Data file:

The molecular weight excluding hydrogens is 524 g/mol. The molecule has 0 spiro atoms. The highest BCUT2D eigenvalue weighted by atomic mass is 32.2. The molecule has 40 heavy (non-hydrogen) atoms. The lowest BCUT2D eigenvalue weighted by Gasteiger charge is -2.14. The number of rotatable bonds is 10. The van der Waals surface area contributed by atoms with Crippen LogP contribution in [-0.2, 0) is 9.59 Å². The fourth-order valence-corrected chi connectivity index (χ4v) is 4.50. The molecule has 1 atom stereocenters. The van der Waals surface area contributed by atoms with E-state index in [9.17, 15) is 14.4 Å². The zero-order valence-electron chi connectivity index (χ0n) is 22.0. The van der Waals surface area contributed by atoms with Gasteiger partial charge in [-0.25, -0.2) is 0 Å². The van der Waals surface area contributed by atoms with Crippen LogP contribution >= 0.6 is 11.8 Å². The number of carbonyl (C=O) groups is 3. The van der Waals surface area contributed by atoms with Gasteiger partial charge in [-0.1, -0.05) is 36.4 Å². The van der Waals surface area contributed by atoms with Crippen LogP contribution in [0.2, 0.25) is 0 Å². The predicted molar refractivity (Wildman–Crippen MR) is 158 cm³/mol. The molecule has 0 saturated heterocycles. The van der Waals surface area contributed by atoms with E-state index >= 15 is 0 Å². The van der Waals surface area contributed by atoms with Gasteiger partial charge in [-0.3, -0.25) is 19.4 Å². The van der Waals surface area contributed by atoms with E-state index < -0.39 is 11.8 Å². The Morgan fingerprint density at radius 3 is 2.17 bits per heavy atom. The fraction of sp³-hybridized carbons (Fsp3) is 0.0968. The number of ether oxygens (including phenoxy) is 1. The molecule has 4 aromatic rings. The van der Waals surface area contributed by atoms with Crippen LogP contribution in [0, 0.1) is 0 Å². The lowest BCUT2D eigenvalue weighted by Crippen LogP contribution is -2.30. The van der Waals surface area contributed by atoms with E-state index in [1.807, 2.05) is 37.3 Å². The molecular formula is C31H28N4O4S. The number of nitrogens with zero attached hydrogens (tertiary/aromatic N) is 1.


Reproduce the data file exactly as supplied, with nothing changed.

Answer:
The molecular weight excluding hydrogens is 524 g/mol. The molecule has 0 spiro atoms. The highest BCUT2D eigenvalue weighted by atomic mass is 32.2. The molecule has 40 heavy (non-hydrogen) atoms. The lowest BCUT2D eigenvalue weighted by Gasteiger charge is -2.14. The number of rotatable bonds is 10. The van der Waals surface area contributed by atoms with Crippen LogP contribution in [-0.2, 0) is 9.59 Å². The fourth-order valence-corrected chi connectivity index (χ4v) is 4.50. The molecule has 1 atom stereocenters. The van der Waals surface area contributed by atoms with E-state index in [9.17, 15) is 14.4 Å². The zero-order valence-electron chi connectivity index (χ0n) is 22.0. The van der Waals surface area contributed by atoms with Gasteiger partial charge in [-0.25, -0.2) is 0 Å². The van der Waals surface area contributed by atoms with Crippen LogP contribution >= 0.6 is 11.8 Å². The number of carbonyl (C=O) groups is 3. The van der Waals surface area contributed by atoms with Gasteiger partial charge in [-0.1, -0.05) is 36.4 Å². The van der Waals surface area contributed by atoms with Crippen LogP contribution in [0.2, 0.25) is 0 Å². The predicted molar refractivity (Wildman–Crippen MR) is 158 cm³/mol. The molecule has 0 saturated heterocycles. The van der Waals surface area contributed by atoms with E-state index >= 15 is 0 Å². The van der Waals surface area contributed by atoms with Gasteiger partial charge in [-0.3, -0.25) is 19.4 Å². The van der Waals surface area contributed by atoms with E-state index < -0.39 is 11.8 Å². The Morgan fingerprint density at radius 3 is 2.17 bits per heavy atom. The fraction of sp³-hybridized carbons (Fsp3) is 0.0968. The number of ether oxygens (including phenoxy) is 1. The molecule has 4 aromatic rings. The van der Waals surface area contributed by atoms with Crippen LogP contribution in [0, 0.1) is 0 Å². The lowest BCUT2D eigenvalue weighted by Crippen LogP contribution is -2.30. The van der Waals surface area contributed by atoms with E-state index in [1.807, 2.05) is 37.3 Å². The molecular formula is C31H28N4O4S. The number of nitrogens with zero attached hydrogens (tertiary/aromatic N) is 1.